Deutsche Bank has restructured its bonus scheme to pay more cash and less stock in a bid to cut staff costs over the next few years.
The move should incentivise staff in the short term to achieve the 25% return on equity target set by chief executive Josef Ackermann. It will also give the bank more flexibility in laying off staff, because it will not have to buy them out of long-term share schemes. However, analysts were unanimous last week in forecasting that Ackermann would not hit the 25% target in 2005.
The bonus decision is also understood to be a reaction to internal concerns that Deutsche Bank stock has failed to perform and does not act as a sufficient incentive.
Two years ago, Deutsche controversially repriced many staff options because its stock had fallen sharply. In the past year, the share price has risen 4.6% and, while it is nearly double the level of early 2003, it is more than 40% below its highs of 2001.
The move also reflects the fact that most senior staff are locked in for the next three to five years by existing stock awards and additional ones would dilute the bank's restless shareholders.
Last week, Clemens Börsig, finance director, said Deutsche Bank had taken the decision to cut significantly the deferred equity component of remuneration. This month it will award 15 million shares in deferred stock with a value of €1bn ($1.3bn) to staff as part of their bonuses for 2004. Of this, €100m will be accounted for in the fourth quarter of the year, with the remaining €900m spread over the next five years.
The bank told staff about their bonuses on Friday, the day after Ackermann outlined an aggressive programme of 6,400 job losses. The higher cash element was a pleasant surprise for those who retain their jobs. In the past few years, European banks have increased the equity element of their bonuses to emulate the share ownership culture at rival US investment banks.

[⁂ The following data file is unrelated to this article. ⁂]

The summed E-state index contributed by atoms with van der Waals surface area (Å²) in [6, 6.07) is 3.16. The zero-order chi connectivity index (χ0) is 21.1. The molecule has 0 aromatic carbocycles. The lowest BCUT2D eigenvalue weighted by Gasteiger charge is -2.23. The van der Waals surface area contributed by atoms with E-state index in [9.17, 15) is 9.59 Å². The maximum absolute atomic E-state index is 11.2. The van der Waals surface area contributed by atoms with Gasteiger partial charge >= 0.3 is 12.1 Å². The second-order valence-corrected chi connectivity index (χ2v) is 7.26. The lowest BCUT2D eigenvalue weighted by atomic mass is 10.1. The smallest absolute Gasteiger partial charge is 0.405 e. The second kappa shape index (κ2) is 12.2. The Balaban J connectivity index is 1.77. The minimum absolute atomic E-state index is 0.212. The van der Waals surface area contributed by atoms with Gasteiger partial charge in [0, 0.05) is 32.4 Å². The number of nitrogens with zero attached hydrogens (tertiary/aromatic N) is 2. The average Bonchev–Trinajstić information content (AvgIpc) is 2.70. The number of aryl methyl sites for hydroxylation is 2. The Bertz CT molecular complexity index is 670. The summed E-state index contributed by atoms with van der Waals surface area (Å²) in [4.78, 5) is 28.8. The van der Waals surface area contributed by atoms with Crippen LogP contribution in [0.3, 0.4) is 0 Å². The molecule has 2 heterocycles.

One senior source at Deutsche said: 'You can think of this in terms of having a good year and paying down some of the mortgage. Restricted stock awards build up over time and it will give the bank more flexibility and lower costs in the longer term. There are plenty of advantages with restricted stock awards, but if you have too many of them they become something of a liability.'
In 2003, Deutsche Bank took a charge of €773m for deferred equity awards that had accumulated in previous years, up 65% on the year before.
The bank said buying out restricted stock awards from redundant staff would account for €200m of the forecast €1.2bn cost of the restructuring and job cuts programme. 'It makes sense to start cutting stock awards when they prevent your freedom of movement in future,' said a senior source at Deutsche.
Deutsche Bank will need all the help it can get in cutting costs, given the reaction of bank analysts to its full-year results. In addition to the job cuts, Ackermann is aiming for 4% revenue growth to hit the 25% pre-tax return on equity target. None of the eight analysts surveyed by Financial News believed he would do so, predicting an average return on equity of 21%. The most optimistic forecast was 22% from Fox-Pitt, Kelton, JP Morgan and Merrill Lynch, while the lowest was 19% from Bear Stearns.